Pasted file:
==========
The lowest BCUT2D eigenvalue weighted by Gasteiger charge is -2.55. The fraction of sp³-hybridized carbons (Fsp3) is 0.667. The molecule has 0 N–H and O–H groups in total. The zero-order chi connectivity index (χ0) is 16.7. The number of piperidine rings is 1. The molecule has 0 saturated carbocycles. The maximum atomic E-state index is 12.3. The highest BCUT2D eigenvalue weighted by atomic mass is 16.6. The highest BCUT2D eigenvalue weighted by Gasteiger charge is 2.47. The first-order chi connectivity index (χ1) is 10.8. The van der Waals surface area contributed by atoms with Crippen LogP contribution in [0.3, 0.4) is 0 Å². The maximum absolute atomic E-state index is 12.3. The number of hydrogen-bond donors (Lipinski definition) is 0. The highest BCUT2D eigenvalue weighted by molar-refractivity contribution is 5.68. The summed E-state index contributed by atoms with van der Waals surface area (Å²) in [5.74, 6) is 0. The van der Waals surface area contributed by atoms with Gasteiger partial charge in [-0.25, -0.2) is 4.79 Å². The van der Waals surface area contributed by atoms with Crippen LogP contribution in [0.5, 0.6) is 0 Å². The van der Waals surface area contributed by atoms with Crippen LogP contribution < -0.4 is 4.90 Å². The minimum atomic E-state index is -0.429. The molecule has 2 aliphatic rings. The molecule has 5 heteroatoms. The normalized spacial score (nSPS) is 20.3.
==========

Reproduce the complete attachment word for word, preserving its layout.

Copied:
The lowest BCUT2D eigenvalue weighted by Gasteiger charge is -2.55. The fraction of sp³-hybridized carbons (Fsp3) is 0.667. The molecule has 0 N–H and O–H groups in total. The zero-order chi connectivity index (χ0) is 16.7. The number of piperidine rings is 1. The molecule has 0 saturated carbocycles. The maximum atomic E-state index is 12.3. The highest BCUT2D eigenvalue weighted by atomic mass is 16.6. The highest BCUT2D eigenvalue weighted by Gasteiger charge is 2.47. The first-order chi connectivity index (χ1) is 10.8. The van der Waals surface area contributed by atoms with Crippen LogP contribution in [0.3, 0.4) is 0 Å². The maximum absolute atomic E-state index is 12.3. The number of hydrogen-bond donors (Lipinski definition) is 0. The highest BCUT2D eigenvalue weighted by molar-refractivity contribution is 5.68. The summed E-state index contributed by atoms with van der Waals surface area (Å²) in [5.74, 6) is 0. The van der Waals surface area contributed by atoms with Gasteiger partial charge in [-0.25, -0.2) is 4.79 Å². The van der Waals surface area contributed by atoms with Crippen LogP contribution in [0.5, 0.6) is 0 Å². The van der Waals surface area contributed by atoms with Crippen LogP contribution < -0.4 is 4.90 Å². The minimum atomic E-state index is -0.429. The molecule has 2 aliphatic rings. The molecule has 5 heteroatoms. The normalized spacial score (nSPS) is 20.3.